These observations might appear judgemental and perhaps I am guilty. Memories are like difficult girlfriends. The further you get away from them, the more romantic they become. No, my purpose is more pragmatic. It is a good time to ask what has been gained and what has been lost. If health care is to be reformed, let it be based upon more than economic principles.

The essence of medical care is the encounter between a patient and a provider. Over the past 50 years this encounter has become surrounded by numerous enterprises and the nature of the encounter has been radically changed. Evaluate that encounter to determine value and quality.

Just so you will know where I am coming from; my spirits are dashed upon the rocks by pharmaceutical advertising, the multiple understandings and misunderstandings of health insurance, imperialistic hospitals, the wasteful aspects of competition, the worship of technology, the lack of emphasis on prevention and the forced march of primary care on the "trail of tears".

(Once upon a time - and they lived happily ever after.)

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Wednesday, February 22, 2006

The Lifestyle Chronicles - The Children Shall Lead Them

The immunization advisory committee to the Centers for Disease Control and Prevention voted unanimously to vaccinate all children between 6 months and 5 years against influenza. Annual visits to the pediatrician provides an infrastructure to accomplish this task. Young children are significant factors in spreading influenza and they give good immune responses to vaccination.

Influenza vaccination is given to fewer than half of the 185 million Americans who are supposed to receive it. There is probability that the children could save the lives of most of those people.

The Lifestye Chronicles - If You Could See What I See

Marvelous article by Dr. Abigail Zuger that speaks to the difference in perspective and the difficulty with communications between patients and physicians. I wonder which is from Venus and which is from Mars.

Tuesday, February 21, 2006

The Lifestyle Chronicles - Quality Again

The North Carolina GlaxoSmithKline Foundation has awarded a three year $1.65 million grant jointly to the University of North Carolina at Chapel Hill and Duke University. The purpose is to address quality of health care and patient safety, health disparities, global health with emphasis on HIV/AIDS and mental health care. It is a tall order covering a lot of territory. I wish them well and look forward to their accomplishments. The attention to quality of care is timely and it would be useful if that included healthy lifestyle.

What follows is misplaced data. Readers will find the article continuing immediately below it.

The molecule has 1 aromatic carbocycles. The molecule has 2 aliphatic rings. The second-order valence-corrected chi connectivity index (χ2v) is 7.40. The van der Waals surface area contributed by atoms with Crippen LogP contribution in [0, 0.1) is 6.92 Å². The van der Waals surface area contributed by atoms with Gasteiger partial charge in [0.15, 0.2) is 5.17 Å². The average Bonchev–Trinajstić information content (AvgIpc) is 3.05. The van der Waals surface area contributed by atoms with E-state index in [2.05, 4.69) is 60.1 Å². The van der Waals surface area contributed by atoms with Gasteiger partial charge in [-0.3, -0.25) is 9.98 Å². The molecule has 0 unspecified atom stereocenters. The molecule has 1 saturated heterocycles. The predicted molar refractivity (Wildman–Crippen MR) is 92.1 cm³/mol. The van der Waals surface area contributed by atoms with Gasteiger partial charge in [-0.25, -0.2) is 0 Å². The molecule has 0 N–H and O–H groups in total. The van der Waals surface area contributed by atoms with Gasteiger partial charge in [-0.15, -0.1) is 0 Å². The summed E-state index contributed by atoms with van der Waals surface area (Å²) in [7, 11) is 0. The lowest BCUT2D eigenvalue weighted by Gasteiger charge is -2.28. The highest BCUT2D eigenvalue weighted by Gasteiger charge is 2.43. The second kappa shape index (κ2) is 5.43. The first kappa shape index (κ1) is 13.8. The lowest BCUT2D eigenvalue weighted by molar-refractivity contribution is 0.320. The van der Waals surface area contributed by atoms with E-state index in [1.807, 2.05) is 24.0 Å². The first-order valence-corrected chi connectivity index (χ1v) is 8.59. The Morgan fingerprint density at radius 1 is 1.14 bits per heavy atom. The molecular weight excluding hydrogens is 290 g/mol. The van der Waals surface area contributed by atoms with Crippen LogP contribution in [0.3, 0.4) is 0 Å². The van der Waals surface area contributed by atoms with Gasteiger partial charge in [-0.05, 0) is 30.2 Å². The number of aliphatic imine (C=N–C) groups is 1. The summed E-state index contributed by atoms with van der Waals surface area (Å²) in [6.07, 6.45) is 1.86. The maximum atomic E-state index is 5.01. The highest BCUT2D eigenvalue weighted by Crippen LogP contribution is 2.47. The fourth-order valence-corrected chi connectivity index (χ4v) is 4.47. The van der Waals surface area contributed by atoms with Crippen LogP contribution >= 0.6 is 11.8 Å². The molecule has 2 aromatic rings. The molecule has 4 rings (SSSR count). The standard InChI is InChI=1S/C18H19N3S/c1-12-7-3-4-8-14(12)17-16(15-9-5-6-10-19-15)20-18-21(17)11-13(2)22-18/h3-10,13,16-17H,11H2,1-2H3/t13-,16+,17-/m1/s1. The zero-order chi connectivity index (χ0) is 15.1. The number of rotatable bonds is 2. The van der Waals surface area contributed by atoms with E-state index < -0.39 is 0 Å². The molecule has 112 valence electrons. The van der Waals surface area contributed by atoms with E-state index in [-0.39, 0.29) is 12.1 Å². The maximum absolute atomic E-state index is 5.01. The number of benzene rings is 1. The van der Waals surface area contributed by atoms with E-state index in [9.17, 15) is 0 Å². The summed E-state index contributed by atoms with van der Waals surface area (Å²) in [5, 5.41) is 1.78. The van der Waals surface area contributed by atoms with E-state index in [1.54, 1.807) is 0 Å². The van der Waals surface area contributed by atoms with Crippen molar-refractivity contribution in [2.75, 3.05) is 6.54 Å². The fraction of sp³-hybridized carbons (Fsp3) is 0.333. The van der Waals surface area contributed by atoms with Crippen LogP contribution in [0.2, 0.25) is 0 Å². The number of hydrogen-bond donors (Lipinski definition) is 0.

On another front, the American Medical Association has an agreement with Congress to develop approximately 140 physician performance measures covering 34 clinical areas for doctors to report to the federal government in an effort to improve the quality of care. The focus will be on diagnostic tests and treatments known to produce better outcomes for patients. Of course, this will be linked to "pay for performance".

The AMA project, or something like it, was inevitable, and on the surface it sounds good. But, before this is over there will be a lot of grief. The intention is to make health care better and hopefully that will happen. Wouldn't it be marvelous if healthy lifestyle and prevention were the main focus. I shudder to think of the paper work and record keeping that will result. It should stimulate the move to electronic medical records.

How did we ever get so wrapped up in being sick, and the fear of being sick? This may be the greatest example of a self-fulfilled prophesy the world has ever witnessed. That is, if everyone is not too sick to appreciate it.

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Monday, February 20, 2006

The Lifestyle Chronicles - First Comes the Question

The Women's Health Initiative is a large and important project for the study of optimum health and how to achieve it. Three recent studies from the project presented conclusions contrary to accepted practice. As might be expected, this has generated broad interest and concern.

A report in 2002 concluded that hormone treatment for menopause created health risk that could not be justifed by the benefits. There were specific conditions of the study that did not apply to all treatment regimens and subsequent studies have qualified some of the previous conclusions. But, the bottom line is that a different perspective has been established for hormone therapy for menopause.

Recently, a study concluded that low-fat diets did not reduce the incidence of heart disease, stroke or cancer of the breast and colon. Another study demonstrated that supplemental calcium and vitamin D did not prevent bone fractures or colorectal cancer. Needless to say, these results have created confusion and concern. An article in the NY Times asked the question, "So what do women do now?"

People seek the comfort of certainty but certainty is relative at best. These studies are important but they did not cover all aspects of these complex areas. Until future studies clarify and refine the current conclusions, there is benefit to the re-examination of common practices. Keep an open mind, examine all the data, always consider the conditions that apply to a given individual and replace the false comfort of certainty with hope.